Given the events of 2020, it’s no surprise that all eyes have been on corporate behaviour and which companies’ reputations have taken a nosedive as a result of their actions, or inactions.
We’ve done a trawl of social media to bring you our list of winners and losers in 2020. Whose reputational missteps have whipped up a social media storm, and whose acts of authenticity and kindness have seen their profiles rise favourably?
At the start of the national lockdown in March, outspoken wild-haired Wetherspoons honcho Tim Martin addressed his 40,000 staff by video message, telling them he could no longer pay them while his pubs were closed. He said government assistance would likely take a while to come through, advising them to find jobs in supermarkets instead. The backlash against the pub chain and Martin resulted in the #Neverspoons campaign, urging customers to boycott Wetherspoons upon re-opening.
Back in April, Tesco announced it had paid over £900m in dividends to its shareholders, on the back of receiving £585m from the public purse in business rates relief for companies hit by the pandemic. Tesco argued it was payback to its shareholders following an accounting scandal five years ago, however the company has gone on to declare a 28.7% year on year profit for the first half of the year.
Popstar turned fashion designer Victoria Beckham’s decision to use the government purse to furlough 25 members of staff drew swathes of negative attention. Commentators pointed at her £33m personal wealth including a handbag collection allegedly worth over £1.5m. Media and activist pressure ultimately saw her reverse her decision, after all isn’t any publicity good publicity?
The fast fashion brand are surely one of the biggest reputational losers of 2020, after it was discovered that workers in a Leicester factory making garments for one of its fashion brands were being paid just £3.50 an hour, way below the minimum wage, while also being accused of ignoring Covid-19 measures. The discovery led to significant divestment in the clothing company, a Commons Select Committee Inquiry into modern slavery in supply chains and Boohoo’s appointment of well-known judge and phone hacking guru Sir Brian Leverson to overhaul the company’s supply chains.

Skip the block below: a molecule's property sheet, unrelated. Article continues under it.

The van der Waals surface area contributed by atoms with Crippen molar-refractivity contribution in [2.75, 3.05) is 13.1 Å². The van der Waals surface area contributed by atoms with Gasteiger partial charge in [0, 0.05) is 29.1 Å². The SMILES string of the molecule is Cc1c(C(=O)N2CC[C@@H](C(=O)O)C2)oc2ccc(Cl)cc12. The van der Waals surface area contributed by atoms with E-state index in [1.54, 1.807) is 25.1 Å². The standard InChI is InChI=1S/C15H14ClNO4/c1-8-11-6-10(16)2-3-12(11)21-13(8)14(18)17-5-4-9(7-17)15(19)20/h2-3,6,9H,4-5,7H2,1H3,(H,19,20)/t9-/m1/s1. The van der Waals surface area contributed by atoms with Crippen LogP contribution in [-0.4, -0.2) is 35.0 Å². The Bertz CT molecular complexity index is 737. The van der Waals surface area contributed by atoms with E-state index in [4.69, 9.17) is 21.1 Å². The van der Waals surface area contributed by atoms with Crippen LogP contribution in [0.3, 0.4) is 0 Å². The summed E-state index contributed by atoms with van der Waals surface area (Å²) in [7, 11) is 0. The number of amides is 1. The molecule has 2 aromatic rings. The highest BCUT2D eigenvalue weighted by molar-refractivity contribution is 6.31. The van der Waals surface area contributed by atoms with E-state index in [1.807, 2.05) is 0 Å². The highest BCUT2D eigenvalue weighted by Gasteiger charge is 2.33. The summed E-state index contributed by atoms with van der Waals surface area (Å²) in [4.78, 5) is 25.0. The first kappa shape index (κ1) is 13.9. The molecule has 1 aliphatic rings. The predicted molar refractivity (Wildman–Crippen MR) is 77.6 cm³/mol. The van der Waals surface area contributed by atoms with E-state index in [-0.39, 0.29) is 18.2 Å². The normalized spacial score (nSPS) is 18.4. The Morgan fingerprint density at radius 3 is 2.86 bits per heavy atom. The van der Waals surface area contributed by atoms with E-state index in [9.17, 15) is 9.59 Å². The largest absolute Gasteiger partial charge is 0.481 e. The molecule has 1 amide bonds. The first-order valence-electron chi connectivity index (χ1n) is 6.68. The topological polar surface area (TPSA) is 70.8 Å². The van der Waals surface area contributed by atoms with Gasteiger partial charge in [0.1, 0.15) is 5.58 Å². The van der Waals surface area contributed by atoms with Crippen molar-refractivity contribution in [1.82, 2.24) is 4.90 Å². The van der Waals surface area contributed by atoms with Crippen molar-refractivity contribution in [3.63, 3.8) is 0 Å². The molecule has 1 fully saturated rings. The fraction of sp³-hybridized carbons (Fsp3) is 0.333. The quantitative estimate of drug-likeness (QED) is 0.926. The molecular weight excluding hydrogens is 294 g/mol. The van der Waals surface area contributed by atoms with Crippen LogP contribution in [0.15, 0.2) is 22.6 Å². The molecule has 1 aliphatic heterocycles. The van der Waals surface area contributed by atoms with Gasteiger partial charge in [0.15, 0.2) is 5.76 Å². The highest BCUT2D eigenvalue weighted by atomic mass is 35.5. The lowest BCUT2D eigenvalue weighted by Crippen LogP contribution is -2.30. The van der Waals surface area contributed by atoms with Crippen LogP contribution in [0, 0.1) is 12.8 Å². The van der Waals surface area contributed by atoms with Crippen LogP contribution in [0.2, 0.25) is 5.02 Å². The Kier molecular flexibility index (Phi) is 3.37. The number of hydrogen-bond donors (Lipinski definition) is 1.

Scottish craft brewers Brewdog turned production from their usual Punk IPA to hand sanitiser at the start of the pandemic in April. Despite initial mistakes with the composition of the products, the company went on to successfully provide free sanitiser to the NHS. They went a stage further as heroes of the pandemic by producing an ale they namesBarnard Castle Eye Test IPA in a blatant nod to No10 former supremo’s Durham day out, the proceeds of which went to fund production of their hand sanitiser – quite possibly the only good thing that came out of that infamous roadtrip.
All-round good employers Timpsons took their ethical business practices a stage further during the Covid pandemic. Well known for giving employment opportunities to ex-offenders and offering staff benefits including days off on their birthdays as well as holiday homes they can use, Timpsons topped up furlough payments to 100% for all its staff, costing them an estimated £500k a week. CEO John Timpson said “It’s worth every penny to help our colleagues and their families through some tough weeks.”
The Co-op created 5,000 new jobs in its stores in April to cope with increased demand at the supermarket. They specifically targeted these openings at people who had been made redundant in the hospitality sector, seeing the positions filled in record time.
Ben and Jerry’s
Following the Black Lives Matters protests in early summer many organisations were accused of posturing, broadcasting meaningless statements with little evidence of any change in corporate behaviour. But ice cream rebels Ben and Jerry’s went further, issuing an edict for brand loyalists to come together to “dismantle white supremacy”. The CEO consulted black activist organisations, publishing a 700-word statement which was praised as the most powerful message from any corporate organisation seeking to condemn not only the murder of George Floyd but also other acts of brutality against the black community.
There are many more heroes and villains of 2020 whose behaviour has been held to account in the Twittersphere, but with the Covid-19 crisis bringing a sense of togetherness and unity it does beg the question – has their reputation been damaged irreparably, or can they bounce back in 2021? Do the baddies even care? The court of public opinion will decide, and as ever there’s no better insight than on social media.